Friday, 31 December 2010

Great Horse Stories - poem by Caspia

chestnut filly
Rider: Prince Ochus

I am Caspia, named after the sea
where they found me orphaned and small.
They gave me to Aura, who had milk for her lost foal –
a curse on Alexander by the Persian god, they said.
So that makes me a blessing, I guess.

I am Caspia, friend of Prince Ochus,
who lost his mother just like me.
Together we crossed mountains, high and cold,
breathing ice while men and horses died
And Alexander looked for the edge of the world.

I am Caspia, joker of the herd.
Wearing elephant skin, the other horses took fright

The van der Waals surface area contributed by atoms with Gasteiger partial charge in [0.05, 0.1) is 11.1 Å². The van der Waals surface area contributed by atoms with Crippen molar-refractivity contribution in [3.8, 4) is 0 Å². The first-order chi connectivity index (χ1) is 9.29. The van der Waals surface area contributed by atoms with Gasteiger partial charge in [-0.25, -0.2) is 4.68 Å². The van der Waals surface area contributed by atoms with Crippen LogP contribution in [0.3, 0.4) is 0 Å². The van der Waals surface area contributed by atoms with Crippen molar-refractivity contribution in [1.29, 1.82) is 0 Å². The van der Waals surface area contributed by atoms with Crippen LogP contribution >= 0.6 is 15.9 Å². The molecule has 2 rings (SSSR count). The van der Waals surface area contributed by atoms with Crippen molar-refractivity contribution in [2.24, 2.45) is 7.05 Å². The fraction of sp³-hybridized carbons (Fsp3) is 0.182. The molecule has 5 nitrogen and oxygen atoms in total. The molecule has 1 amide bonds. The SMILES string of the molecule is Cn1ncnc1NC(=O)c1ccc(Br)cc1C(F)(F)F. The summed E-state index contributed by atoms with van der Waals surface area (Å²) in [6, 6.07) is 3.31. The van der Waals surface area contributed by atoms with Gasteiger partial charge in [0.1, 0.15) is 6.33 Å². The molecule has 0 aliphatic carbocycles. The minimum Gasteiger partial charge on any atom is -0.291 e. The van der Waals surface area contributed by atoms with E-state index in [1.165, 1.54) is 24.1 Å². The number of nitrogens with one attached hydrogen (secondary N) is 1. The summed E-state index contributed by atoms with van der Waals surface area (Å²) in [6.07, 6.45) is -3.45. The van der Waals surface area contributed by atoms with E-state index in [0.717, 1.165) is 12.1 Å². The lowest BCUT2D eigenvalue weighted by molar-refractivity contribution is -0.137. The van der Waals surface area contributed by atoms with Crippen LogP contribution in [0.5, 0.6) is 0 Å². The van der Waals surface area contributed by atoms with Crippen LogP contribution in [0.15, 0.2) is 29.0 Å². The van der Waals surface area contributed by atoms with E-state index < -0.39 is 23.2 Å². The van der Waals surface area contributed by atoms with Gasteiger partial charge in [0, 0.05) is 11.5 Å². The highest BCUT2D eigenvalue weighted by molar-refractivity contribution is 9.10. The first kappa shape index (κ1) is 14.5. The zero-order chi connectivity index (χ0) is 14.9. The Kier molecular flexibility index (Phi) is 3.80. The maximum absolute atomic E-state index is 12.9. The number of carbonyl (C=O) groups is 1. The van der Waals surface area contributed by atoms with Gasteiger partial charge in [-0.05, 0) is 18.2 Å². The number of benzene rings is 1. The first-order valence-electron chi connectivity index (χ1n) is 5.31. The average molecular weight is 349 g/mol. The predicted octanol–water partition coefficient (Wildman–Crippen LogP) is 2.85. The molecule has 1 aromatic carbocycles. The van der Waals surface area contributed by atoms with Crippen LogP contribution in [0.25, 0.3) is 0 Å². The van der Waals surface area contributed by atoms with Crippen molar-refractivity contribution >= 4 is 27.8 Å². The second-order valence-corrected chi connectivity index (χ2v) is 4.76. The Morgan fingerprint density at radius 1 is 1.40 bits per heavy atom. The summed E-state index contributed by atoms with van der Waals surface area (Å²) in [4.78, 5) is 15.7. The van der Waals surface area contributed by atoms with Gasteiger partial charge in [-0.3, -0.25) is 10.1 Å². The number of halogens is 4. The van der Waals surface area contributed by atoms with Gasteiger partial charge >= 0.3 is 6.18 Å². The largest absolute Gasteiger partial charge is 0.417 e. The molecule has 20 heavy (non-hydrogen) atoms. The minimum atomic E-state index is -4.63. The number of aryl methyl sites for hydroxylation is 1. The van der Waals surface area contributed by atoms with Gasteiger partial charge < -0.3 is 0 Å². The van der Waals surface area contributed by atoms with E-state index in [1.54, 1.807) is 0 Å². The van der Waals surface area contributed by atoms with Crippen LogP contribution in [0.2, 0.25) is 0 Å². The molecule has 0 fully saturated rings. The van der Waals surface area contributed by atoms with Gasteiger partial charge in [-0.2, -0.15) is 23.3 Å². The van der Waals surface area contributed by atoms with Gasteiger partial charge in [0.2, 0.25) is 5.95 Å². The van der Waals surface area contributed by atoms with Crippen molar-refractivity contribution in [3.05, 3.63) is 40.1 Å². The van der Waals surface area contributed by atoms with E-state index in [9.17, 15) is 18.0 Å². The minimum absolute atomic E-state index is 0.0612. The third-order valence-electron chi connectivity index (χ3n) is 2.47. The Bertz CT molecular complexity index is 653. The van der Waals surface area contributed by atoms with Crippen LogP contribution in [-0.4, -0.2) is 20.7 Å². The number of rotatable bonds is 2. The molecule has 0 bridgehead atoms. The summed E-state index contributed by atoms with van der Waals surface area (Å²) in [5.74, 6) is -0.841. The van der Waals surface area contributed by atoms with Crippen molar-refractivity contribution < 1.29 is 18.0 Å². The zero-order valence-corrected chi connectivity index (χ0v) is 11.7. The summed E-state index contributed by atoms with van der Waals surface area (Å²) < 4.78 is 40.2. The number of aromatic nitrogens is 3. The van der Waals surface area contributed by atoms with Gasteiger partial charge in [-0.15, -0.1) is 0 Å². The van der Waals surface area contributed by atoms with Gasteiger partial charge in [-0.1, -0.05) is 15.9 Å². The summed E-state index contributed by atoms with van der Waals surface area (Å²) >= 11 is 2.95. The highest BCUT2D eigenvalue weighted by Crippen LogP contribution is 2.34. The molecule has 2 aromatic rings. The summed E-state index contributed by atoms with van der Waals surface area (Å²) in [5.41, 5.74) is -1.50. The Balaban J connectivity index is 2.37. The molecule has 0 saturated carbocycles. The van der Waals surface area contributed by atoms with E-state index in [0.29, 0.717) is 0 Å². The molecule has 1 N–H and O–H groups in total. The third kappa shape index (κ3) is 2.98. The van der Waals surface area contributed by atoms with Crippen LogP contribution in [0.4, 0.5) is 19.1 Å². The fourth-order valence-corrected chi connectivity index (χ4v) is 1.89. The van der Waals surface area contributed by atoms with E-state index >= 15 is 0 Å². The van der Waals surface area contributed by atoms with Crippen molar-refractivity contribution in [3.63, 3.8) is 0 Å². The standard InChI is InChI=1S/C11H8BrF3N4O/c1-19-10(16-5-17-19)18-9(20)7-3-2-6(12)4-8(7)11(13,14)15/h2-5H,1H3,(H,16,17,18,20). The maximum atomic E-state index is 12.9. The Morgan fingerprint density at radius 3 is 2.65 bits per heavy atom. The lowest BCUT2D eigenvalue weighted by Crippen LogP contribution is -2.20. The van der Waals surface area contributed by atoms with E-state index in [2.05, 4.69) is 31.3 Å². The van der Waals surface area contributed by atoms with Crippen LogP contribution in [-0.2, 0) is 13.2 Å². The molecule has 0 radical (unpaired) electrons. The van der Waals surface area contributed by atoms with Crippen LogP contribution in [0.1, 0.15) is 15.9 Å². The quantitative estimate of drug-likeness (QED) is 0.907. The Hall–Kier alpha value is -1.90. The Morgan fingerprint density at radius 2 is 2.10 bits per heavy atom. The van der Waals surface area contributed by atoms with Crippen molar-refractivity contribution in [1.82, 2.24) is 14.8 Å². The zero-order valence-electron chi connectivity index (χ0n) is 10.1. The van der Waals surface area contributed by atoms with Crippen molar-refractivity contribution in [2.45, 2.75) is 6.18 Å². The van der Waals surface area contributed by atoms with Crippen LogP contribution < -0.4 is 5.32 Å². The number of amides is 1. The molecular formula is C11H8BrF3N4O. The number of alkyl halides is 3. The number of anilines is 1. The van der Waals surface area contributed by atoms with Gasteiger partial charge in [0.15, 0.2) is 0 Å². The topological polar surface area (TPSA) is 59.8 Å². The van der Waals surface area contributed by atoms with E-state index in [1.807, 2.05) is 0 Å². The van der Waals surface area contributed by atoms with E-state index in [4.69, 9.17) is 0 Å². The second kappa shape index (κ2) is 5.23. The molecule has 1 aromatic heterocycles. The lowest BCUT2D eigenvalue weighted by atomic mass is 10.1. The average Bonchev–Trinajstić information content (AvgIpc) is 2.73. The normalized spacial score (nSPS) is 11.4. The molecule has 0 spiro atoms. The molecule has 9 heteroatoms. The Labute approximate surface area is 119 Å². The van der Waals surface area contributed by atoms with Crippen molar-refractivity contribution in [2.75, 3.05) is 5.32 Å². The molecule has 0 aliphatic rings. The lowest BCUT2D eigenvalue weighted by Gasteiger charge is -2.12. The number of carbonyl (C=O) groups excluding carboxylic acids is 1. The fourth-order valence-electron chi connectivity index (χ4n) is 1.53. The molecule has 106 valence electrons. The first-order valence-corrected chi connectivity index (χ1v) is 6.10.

so I lay in the mud and made everyone laugh.
Alexander did not fear elephants, they said.
The Indians would die when they battled us.

I am Caspia, who fought at the Indus,
where Bucephalas fell and did not get up.
I smelled elephants so I lay in the mud
but forgot Prince Ochus, whose spirit I crushed.
The day was lost and the rain never stopped.

I am Caspia. I only tried my best.
They discharged me from the army and let me rest.
I saw Bucephalas heal and talk to a ghost,
but Alexander has gone into legend at last
and we who are left graze the greenest grass.

I've given Caspia the last word. But you can still read Bucephalas' story of Alexander the Great "I am the Great Horse" as an ebook, now available from:



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